An article in Monday's editions reported that the administration will propose phasing out Social Security benefits for full-time students aged 10 through 21. The paragraph should have read aged 18 through 21. CAPTION: (NEW-LINE)Picture, SEN. EDMUND S. MUSKIE... "budget restraint" mood on Hill

President Carter is planning to ask Congress later this month to make modest reductions in some Social Security benefits for future years to help hold down spending and ease the burden on the payroll tax.

The changes, which officials say will be outlined in Carter's budget message Jan. 22, would amount to $550 million in fiscal 1980, which begins Oct. 1. and as much as $3 billion by fiscal 1984. Carter is counting on enactment of these proposals as part of the fiscal 1980 spending plan he is scheduled to send Congress. That document calls for total spending of $504 billion and a budget deficit of just over $29 billion.

However, it is not known whether Congress will go along with Carter's changes. Congress has rejected a few of the proposals in previous years, and Capitol Hill leaders have signaled they want to avoid any new Social Security fights.

The proposals, which would apply to future years and not affect Social Security recipients in 1979, include:

Repealing the special retirement advantage given low-income workers; instead, workers would be eligible for the Supplementary Security Income program, which makes benefits contingent on proof of income level. A major attraction of this change is that it would shift financing of this benefit from the payroll tax to general income tax revenues. The net savings would be $70 million in fiscal 1980 and $230 million is fiscal 1984.

Eliminating the lump-sum benefit of $255 paid to survivors of Social Security recipients and their estates, amounting to a savings of $220 million in fiscal 1980 and $350 million in fiscal 1984.

Phasing out Social Security benefits for full-time students ages 10 through 21. Officials say the payments aren't based on need and often are paid to well-off families. Officials estimate that about 784,000 persons receive such benefits, with the payment averaging $154 a month. Phasing out the payments would save $170 million in fiscal 1980 and $1.8 billion in 1984.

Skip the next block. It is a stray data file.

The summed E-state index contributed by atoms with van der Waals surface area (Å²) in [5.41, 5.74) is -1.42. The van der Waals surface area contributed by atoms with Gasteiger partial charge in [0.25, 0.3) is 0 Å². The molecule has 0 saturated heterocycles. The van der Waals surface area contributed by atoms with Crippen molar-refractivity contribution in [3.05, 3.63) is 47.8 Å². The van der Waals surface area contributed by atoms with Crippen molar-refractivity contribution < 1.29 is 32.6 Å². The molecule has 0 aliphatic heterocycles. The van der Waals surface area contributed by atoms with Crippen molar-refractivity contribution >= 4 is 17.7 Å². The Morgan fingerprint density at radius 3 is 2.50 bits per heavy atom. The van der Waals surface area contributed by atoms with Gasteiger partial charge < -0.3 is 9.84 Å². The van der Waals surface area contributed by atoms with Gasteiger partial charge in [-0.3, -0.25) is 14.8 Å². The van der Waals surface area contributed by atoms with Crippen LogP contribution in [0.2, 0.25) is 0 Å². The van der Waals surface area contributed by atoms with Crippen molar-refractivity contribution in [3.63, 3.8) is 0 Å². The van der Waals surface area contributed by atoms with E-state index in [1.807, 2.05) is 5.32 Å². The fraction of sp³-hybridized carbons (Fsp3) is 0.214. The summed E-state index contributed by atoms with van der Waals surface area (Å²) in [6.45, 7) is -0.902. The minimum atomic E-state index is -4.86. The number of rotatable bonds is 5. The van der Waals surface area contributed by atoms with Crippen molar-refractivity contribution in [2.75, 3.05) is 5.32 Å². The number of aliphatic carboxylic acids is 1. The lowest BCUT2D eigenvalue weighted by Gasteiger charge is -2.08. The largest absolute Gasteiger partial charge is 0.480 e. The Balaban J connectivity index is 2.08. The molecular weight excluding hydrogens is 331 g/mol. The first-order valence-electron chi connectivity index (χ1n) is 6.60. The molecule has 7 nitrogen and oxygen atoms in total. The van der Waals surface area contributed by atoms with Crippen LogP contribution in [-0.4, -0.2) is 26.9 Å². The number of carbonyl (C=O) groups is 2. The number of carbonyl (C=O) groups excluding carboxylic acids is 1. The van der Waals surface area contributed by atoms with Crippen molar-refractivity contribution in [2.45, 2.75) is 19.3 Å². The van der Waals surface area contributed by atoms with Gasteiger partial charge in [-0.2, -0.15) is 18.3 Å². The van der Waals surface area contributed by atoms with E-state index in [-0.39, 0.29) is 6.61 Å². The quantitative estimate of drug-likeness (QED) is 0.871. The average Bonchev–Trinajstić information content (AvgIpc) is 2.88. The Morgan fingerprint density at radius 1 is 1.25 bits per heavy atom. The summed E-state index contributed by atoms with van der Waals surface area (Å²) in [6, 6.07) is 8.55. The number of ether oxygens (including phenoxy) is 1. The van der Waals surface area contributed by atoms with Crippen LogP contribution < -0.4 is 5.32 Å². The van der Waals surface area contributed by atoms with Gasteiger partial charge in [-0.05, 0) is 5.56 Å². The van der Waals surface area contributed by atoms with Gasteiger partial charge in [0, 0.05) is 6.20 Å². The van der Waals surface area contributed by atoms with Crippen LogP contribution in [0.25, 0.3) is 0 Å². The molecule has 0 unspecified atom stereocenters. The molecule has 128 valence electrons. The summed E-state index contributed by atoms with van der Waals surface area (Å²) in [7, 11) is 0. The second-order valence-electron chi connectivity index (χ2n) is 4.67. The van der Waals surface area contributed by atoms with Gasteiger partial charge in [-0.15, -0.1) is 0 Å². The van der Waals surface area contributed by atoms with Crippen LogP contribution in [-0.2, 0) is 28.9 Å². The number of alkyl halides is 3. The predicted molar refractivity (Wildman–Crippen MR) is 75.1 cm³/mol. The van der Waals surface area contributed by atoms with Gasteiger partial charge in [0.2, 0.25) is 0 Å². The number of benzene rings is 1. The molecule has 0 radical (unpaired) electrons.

Revising regulations that allow younger persons who apply for disability insurance to boost their benefits by not counting low earning years. Savings would be$30 million in fiscal 1980 and $300 million 1984.

Asking Congress to repeal a 1977 provision that lowered from 72 to 70 the age at which a retiree may earn as much as he or she wants without losing Social Security benefits.

The administration also will seek to limit the maximum disability benefit paid to any one family -- a measure expected to save $60 million. The White House considered capping old-age and survivor benefits as well, but discarded it.

The disclosures came as Senate Budget Committee Chairman Edmund S. Muskie (D-Maine) reiterated his warning that Carter's pledge to hold the budget deficit below $30 billion is "an overpreoccupation with numbers" and may not succeed in Congress.

Appearing on "Meet the Press" (NBC, WRC), Muskie said that while Congress "is in the mood to exercise budget restraint" this year, Carter's $30 billion deficit limit could be breached if a recession occurs.

He also expressed reservations about Carter's proposal for a "real wage insurance" tax rebate that would guarantee workers who stay within the 7 percent wage increase guidelines partial compensation if inflation outstrips their pay raises.

Muskie also asserted that U.S. recognition of the People's Republic of China "is not an abrogation" of the mutual security pact with Talwan because the action followed the procedure for terminating the treaty as outlined in the document.

Carter's proposals in the Social Security area are relatively minor. The administration had been considering moves to roll back scheduled increases in payroll taxes, but abandoned them after congressional leaders indicated they weren't interested.

Carter tried in 1977 to get Congress to overhaul the way the Social Security system is financed, but the lawmakers rejected his plan and raised payroll taxes. A move last year to undo the 1977 action was defeated in the House.